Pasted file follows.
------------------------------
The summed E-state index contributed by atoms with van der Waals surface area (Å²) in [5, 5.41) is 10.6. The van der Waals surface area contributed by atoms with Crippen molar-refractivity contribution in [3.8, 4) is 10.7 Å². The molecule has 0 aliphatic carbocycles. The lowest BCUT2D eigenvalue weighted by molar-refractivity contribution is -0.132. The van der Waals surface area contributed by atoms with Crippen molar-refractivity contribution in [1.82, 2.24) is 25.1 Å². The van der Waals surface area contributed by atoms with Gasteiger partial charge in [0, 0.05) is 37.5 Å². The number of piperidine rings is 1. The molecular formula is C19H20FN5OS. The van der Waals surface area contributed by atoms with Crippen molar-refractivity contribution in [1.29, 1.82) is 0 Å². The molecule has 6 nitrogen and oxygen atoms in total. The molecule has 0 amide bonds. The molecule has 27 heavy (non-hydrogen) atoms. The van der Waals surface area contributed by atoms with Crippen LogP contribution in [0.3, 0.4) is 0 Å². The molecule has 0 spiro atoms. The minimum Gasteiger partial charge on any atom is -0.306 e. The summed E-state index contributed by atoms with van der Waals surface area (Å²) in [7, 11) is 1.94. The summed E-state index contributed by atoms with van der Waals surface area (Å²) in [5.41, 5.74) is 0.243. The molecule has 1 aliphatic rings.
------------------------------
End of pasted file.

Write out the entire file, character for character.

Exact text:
The summed E-state index contributed by atoms with van der Waals surface area (Å²) in [5, 5.41) is 10.6. The van der Waals surface area contributed by atoms with Crippen molar-refractivity contribution in [3.8, 4) is 10.7 Å². The molecule has 0 aliphatic carbocycles. The lowest BCUT2D eigenvalue weighted by molar-refractivity contribution is -0.132. The van der Waals surface area contributed by atoms with Crippen molar-refractivity contribution in [1.82, 2.24) is 25.1 Å². The van der Waals surface area contributed by atoms with Gasteiger partial charge in [0, 0.05) is 37.5 Å². The number of piperidine rings is 1. The molecular formula is C19H20FN5OS. The van der Waals surface area contributed by atoms with Crippen molar-refractivity contribution in [1.29, 1.82) is 0 Å². The molecule has 6 nitrogen and oxygen atoms in total. The molecule has 0 amide bonds. The molecule has 27 heavy (non-hydrogen) atoms. The van der Waals surface area contributed by atoms with Crippen LogP contribution in [0.3, 0.4) is 0 Å². The molecule has 0 spiro atoms. The minimum Gasteiger partial charge on any atom is -0.306 e. The summed E-state index contributed by atoms with van der Waals surface area (Å²) in [7, 11) is 1.94. The summed E-state index contributed by atoms with van der Waals surface area (Å²) in [5.41, 5.74) is 0.243. The molecule has 1 aliphatic rings.